Cascade Range Rainier National Park Mountain Paradise Meadow WilI love summer, and especially summer in my home state of Colorado. I spend as much time as possible outdoors hiking, camping… and just being. There’s nothing that makes me feel more alive and more at peace than gazing across a mountain ridge laced with sun-bright snow. The summer’s first wildflowers — yellow glacier lilies, purple iris, and deep blue penstemon — make the slopes sparkle with color.

When I was growing up, I would go looking for high places in the wilderness. A mountain ridge was best, but any hilltop would do. Gazing at the vista from such places, a feeling of wonder would come over me: why was the sky such an endless dome of stars? How far did the forest go beyond the horizon? What species lived there?

I suppose, even in those days, I was already showing signs of becoming a storyteller. Such places would stir my heart as well as my imagination. And something more. Those places have always stirred the feeling that anything is possible, that my soul is as wide and unlimited as the sky. All of us are part of something much larger and wilder when we are in nature – planted like a tree on a windswept slope.

Mountain valleyThe wilderness can make us feel as big as the grandest vista. On a clear Rocky Mountain night, so many stars blaze overhead that their light almost fills up the dark and fathomless voids in between. The Milky Way becomes a glittering river of light—to my mind, jewels much more beautiful than any display of diamonds in a store window!

But this same huge expanse also reminds us that we are as tiny as the smallest pinpoint of starlight in the dark sky, or a lone wildflower in a mountain meadow.

That’s something I love about being in the wilderness: It makes me feel both large and small at once. In nature, we are dwarfed by the great expanse of creation – and also enlarged by it, because we ourselves are part of that vast creation.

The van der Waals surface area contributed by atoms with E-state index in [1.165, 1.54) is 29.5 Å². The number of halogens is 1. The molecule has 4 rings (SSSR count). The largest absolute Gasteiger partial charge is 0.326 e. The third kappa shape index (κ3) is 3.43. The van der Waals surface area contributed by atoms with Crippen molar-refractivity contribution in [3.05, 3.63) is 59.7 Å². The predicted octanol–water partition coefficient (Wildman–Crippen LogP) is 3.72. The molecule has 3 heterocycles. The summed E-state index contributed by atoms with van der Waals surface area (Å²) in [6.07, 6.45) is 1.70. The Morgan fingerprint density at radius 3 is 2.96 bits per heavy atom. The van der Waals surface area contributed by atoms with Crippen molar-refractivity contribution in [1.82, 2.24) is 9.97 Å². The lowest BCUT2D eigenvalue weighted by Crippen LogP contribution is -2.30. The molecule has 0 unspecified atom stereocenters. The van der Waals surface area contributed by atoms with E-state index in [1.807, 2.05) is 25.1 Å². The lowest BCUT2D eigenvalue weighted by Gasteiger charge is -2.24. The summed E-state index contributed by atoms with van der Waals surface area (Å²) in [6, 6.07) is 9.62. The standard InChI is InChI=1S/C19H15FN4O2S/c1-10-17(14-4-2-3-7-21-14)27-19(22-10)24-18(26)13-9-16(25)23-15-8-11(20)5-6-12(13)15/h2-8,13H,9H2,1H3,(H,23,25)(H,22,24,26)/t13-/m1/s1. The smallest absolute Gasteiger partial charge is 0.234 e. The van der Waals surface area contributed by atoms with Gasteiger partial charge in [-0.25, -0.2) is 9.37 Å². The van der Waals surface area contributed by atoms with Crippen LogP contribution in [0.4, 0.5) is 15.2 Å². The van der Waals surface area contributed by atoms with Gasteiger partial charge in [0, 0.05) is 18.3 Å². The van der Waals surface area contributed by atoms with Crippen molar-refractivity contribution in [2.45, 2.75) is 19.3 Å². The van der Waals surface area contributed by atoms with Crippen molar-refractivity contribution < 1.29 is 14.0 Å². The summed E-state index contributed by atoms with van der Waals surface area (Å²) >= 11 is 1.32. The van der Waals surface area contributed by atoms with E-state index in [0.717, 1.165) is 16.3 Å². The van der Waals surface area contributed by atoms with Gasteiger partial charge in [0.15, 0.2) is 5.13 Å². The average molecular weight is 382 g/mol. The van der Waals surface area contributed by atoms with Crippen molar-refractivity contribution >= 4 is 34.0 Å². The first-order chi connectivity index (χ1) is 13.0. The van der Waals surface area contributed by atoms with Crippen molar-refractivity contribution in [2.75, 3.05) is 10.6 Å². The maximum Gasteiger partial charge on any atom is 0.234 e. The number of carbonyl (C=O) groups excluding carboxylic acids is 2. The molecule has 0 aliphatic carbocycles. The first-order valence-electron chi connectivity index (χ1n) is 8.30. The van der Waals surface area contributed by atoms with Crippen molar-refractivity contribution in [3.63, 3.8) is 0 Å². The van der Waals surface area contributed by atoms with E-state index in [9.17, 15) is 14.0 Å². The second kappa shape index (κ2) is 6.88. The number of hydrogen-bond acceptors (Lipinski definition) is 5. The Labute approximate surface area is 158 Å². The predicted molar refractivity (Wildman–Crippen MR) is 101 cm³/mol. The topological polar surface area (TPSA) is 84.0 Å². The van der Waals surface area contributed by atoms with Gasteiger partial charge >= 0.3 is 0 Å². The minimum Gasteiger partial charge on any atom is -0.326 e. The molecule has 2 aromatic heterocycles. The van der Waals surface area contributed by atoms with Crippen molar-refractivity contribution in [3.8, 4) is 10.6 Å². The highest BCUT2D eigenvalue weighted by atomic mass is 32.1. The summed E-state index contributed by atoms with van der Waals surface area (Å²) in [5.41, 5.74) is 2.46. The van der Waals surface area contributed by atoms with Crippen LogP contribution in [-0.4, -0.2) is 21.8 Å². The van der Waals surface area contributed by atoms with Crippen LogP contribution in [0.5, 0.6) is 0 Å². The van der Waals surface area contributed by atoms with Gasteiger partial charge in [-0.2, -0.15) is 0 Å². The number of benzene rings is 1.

Contemplating the stars at night, or examining each perfectly-formed petal of an alpine blossom during the day, are both good ways to cultivate humility, a quality that we don’t find often enough in human beings and the “civilized” institutions that we’ve created.

I am certainly not suggesting that individuals don’t matter — readers of my novels know how highly I value each individual human being. In fact, I think every individual has magic down inside, and has the capacity to change the world. That magic takes the form of courage, creativity, generosity, loyalty, and love.

We need both feelings in order to be fully human — being one with something big and wonderful and awesome… and also being mindful that we’re only one small part of the whole.

I hope you’ll take the time this summer to seek out the wild parts of our Earth — whether you find it in a quiet corner of a city park or in an expansive wilderness meadow. May you feel the magic of nature… as well as the magic of your own life!


  1. Reply


    June 29, 2014

    Lovely, Tom.
    I just had the pleasure of spending a few days in Acadia National Park with my beau and my daughter. We hiked for two days – covering five peaks (though at less than 2,000 feet they would only be foothills to the mountains in your neck of the woods) and dozens of different terrains and environments. It was so wonderful to have that time away from the hustle and bustle – the pinging and ringing – of our usual days. I love that my daughter was as enchanted by the landscape as I was. We hiked at a slow pace so we could enjoy taking photos of the flora, fauna, and vistas and then relived the day by sharing our pictures before bed.

    Here’s to many lovely summertime explorations – in the natural world and in our own hearts.

  2. Reply

    T.A. Barron

    January 12, 2015

    How beautiful, Jamie! Acadia is such a magical place, full of wonders large and small. And I love that you got to share the experience with your daughter and your beau. Days like that are a gift — Mother Nature’s gift –for you all! Thanks for sharing it with me through your radiant prose. Wishing you many more such rambles, Tom

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